This Collection: | Timeline | Search/Browse | Contributors | Permissions | Help | HOME

Cholera Epidemics in the 19th Century

The Great Plague of London, 1665

The Boston Smallpox Epidemic, 1721

“Pestilence” and the Printed Books of the Late 15th Century

Spanish Influenza in North America, 1918–1919

Syphilis, 1494–1923

Tropical Diseases and the Construction of the Panama Canal, 1904–1914

Tuberculosis in Europe and North America, 1800–1922

The Yellow Fever Epidemic in Philadelphia, 1793

General Materials

Notable People

Related Links


Benjamin Waterhouse, 1754–1846

Benjamin Waterhouse was the first successful US practitioner of vaccination for smallpox. He was among the first American colonists to receive an extensive European medical education, studying with John Fothergill in London, taking courses with William Cullen in Edinburgh, and receiving his MD from the Dutch University at Leiden in 1780.

At the time, few formally educated physicians practiced in the colonies, and healers were an eclectic variety of midwives, empirics, and apprentice-trained doctors. Waterhouse returned to the new American Republic in 1782 as a new member of a small medical elite, and he became the first professor of the Theory and Practice of Physic at Harvard.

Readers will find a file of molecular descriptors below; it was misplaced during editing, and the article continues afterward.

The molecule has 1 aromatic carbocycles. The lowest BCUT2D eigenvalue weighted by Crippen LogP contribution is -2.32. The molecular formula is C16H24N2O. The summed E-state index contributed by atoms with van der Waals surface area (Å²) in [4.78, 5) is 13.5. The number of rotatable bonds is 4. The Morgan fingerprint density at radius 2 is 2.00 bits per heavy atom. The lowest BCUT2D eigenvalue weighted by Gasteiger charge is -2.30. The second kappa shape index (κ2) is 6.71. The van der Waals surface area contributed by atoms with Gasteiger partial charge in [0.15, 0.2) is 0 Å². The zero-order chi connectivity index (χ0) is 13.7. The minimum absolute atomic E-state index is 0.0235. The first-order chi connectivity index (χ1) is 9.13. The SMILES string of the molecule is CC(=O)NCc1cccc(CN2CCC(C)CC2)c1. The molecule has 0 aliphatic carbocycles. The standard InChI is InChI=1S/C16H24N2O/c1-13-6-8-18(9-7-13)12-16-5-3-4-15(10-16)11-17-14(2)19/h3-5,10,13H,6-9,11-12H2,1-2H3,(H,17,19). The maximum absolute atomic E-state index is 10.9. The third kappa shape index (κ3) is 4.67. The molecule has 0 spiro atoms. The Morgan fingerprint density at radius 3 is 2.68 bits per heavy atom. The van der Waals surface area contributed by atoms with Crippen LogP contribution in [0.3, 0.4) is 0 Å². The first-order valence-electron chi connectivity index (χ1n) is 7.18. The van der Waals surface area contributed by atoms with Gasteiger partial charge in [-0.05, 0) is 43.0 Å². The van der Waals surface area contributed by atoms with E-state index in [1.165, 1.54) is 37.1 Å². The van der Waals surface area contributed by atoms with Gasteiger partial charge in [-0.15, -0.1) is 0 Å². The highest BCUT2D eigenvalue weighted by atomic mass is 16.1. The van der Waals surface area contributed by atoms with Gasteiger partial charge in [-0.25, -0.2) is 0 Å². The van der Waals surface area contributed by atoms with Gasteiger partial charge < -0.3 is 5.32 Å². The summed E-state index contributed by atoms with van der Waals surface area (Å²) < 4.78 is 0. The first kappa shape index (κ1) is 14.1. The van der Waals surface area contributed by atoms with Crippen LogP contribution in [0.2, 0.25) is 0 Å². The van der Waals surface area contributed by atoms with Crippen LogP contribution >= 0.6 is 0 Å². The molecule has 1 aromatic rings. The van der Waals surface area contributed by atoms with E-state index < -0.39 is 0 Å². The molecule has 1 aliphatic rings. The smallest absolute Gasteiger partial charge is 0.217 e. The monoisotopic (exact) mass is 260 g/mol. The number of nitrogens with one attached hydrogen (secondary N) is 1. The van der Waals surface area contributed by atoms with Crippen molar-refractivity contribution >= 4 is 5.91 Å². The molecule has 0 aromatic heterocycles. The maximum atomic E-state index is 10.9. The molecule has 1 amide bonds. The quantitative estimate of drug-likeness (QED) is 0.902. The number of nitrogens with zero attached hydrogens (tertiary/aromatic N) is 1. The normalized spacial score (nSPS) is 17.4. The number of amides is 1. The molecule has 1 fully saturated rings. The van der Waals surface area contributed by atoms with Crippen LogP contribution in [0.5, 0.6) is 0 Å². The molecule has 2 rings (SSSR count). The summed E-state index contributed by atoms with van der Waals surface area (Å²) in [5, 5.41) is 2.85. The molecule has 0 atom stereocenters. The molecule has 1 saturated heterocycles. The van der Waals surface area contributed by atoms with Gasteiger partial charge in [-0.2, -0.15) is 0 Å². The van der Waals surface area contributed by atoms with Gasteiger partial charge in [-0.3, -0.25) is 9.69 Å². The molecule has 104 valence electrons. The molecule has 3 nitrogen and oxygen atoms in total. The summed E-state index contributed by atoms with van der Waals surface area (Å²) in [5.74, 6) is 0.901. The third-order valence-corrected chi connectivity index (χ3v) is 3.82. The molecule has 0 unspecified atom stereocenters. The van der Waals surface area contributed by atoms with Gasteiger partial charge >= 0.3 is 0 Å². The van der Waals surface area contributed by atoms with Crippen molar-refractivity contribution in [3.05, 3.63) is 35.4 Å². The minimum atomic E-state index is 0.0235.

In 1798, Edward Jenner published his celebrated work, An Inquiry into the Causes and Effects of the Variolae Vaccinae, on the use of cowpox matter to inoculate for smallpox. Waterhouse began to study vaccination, reading the available published materials and exchanging letters with colleagues in England, including Jenner.

On July 4, 1800, Waterhouse obtained a sample of cowpox matter—a thread soaked with cowpox lymph and placed in a sealed glass vial. Four days later, Waterhouse vaccinated his children and his servants. Subsequently, the children were experimentally inoculated with smallpox and found to be immune.

Vaccination in the US

Waterhouse hoped to make vaccination universal in the United States, and one of his most prominent allies was Thomas Jefferson. The two exchanged many letters, and Jefferson personally vaccinated members of his own household.

Waterhouse publicized accounts of his work as well as his opinions in newspapers, but his efforts were marred by the perception that, by his insistence that only those with special training should vaccinate, he was attempting set up a profit-making monopoly.

There were additional problems as well: the difficulty of maintaining a viable source of cowpox material and the complexity of the vaccination procedure itself. Vaccination was also frequently questioned by the public, and Waterhouse was unable to accomplish his overall goal of universal vaccination in the US.

Additional Career Information

Despite his success with vaccination, Waterhouse did not enjoy an easy career. Though considered by some to be an agreeable companion, Waterhouse became known among his medical and political adversaries for impolitic behavior. In 1812, he was forced out of his position at Harvard.